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The simplest thing can Trigger a reaction within your body

When my sister was sick, before she had her operation to remove a brain tumour, she received a lot of flowers in hospital. So much so, we needed to hunt through the visitor's kitchenette of the hospital to locate more vases because she had used up all the ones the nurses originally gave her. Not so nice, experience number 1.

When my sister died, six months later, Soooooooo many flowers were sent to our home. A lovely gesture by caring family, friends and a supportive community. I still remember all the flowers in the lounge room. That was shitty experience number 2.

When my boyfriend at the time saw me for the first time after my sister died, he gave me the most beautiful little bouquet of flowers. Truly they were so pretty and he was perfect to do what he did. Nonetheless, super sad Experience number 3.

Then came the day of the funeral - flowers lay outside the church and then of course there were the flowers on the the funeral and burial - Hideous experiences number 4 and 5

The last experiences in particular were some of the worst experiences of my life. They were highly intensive, negative, emotional experiences and I was helpless and unable to change anything that was happening in my life.

What was happening in my body was that my autonomic nervous system, outside of my conscious awareness linked flowers to horrendous emotional pain.

This is the basis of Pavlov's theory. Ring a bell, feed a dog, ring a bell, fed a dog... in time the dog connected the ringing of the bell to being fed and would salivate just upon hearing the bell even when no food was present. The bell has has nothing to do with food until it was made to mean something.

The brains job is to keep us alive and away from pain. For me, now that flowers equaled pain, every time I saw flowers, I instantly tensed up, felt sad, and to be honest hated receiving flowers because I instantly thought of my sisters death. Why would I want flowers if that's the reaction they created in me?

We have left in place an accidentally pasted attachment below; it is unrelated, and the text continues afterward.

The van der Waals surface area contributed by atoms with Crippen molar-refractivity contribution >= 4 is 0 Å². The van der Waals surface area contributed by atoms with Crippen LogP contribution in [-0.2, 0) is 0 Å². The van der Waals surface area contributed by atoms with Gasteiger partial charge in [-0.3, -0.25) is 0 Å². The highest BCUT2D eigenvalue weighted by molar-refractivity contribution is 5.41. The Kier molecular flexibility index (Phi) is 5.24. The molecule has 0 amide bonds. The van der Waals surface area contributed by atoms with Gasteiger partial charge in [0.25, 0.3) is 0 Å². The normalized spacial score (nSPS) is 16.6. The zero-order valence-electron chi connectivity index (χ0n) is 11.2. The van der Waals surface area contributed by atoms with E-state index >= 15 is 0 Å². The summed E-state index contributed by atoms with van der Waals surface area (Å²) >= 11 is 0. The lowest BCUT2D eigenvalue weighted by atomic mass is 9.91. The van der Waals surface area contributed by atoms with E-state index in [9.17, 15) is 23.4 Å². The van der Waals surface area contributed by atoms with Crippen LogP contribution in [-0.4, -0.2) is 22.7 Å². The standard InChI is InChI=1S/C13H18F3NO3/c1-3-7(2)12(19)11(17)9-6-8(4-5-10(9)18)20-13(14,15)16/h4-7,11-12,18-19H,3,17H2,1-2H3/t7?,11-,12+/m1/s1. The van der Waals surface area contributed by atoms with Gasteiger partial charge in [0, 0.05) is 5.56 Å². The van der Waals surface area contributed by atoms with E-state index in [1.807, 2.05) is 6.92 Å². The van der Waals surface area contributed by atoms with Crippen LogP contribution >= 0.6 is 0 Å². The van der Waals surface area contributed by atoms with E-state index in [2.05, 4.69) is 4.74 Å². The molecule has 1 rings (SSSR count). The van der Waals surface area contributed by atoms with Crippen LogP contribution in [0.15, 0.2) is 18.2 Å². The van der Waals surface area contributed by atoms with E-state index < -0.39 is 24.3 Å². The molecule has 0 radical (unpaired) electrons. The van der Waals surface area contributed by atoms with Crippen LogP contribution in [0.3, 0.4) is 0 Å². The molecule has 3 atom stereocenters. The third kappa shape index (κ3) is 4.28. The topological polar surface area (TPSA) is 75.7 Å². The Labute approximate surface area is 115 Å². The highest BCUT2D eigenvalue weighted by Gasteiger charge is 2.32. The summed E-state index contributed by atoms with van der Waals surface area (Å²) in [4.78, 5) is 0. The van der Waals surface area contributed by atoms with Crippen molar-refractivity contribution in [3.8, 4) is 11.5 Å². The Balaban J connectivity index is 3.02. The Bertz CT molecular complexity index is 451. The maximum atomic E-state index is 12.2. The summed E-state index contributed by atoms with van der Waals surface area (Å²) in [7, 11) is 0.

Fast forward a few years, I still hated getting flowers. I was always polite and courteous but as a result of those earlier experiences, I've never been a girl who got excited over getting flowers from a guy. I used to tell my boyfriends not to bother getting me flowers actually. I let them know why.

These day's I still don't love been given flowers, but I don't hate them either. The thought probably still fleetingly crosses my mind I'd say each time I receive some or see a whole bunch of flowers in a florist shop but I don't sink into the frozen, tense body anymore. I'm way more neutral and stay present to the real and current situation at hand. I even got to the point in my last relationship of enjoying receiving flowers.

No one can ever really know what is a negative trigger for someone because they aren't always obvious or make sense. For some individuals, it can range from a slight uneasy feeling to a full blown panic attack or even disassociation. Some people don't even know what triggers them and they just think something is really wrong with them.

Fortunately, it is possible to neutralise the links between two unrelated things that invoke a negative reaction within the body. Breaking the link is necessary to create change.

It takes strategically accessing the sensory system of the mind and 'scrambling' the way the brain has encoded that experience. You don't have to go from hating something to loving it. Neutral is a great place to be. Neutral, un-triggered, non reactive, I'm ok - they're all great places to be.


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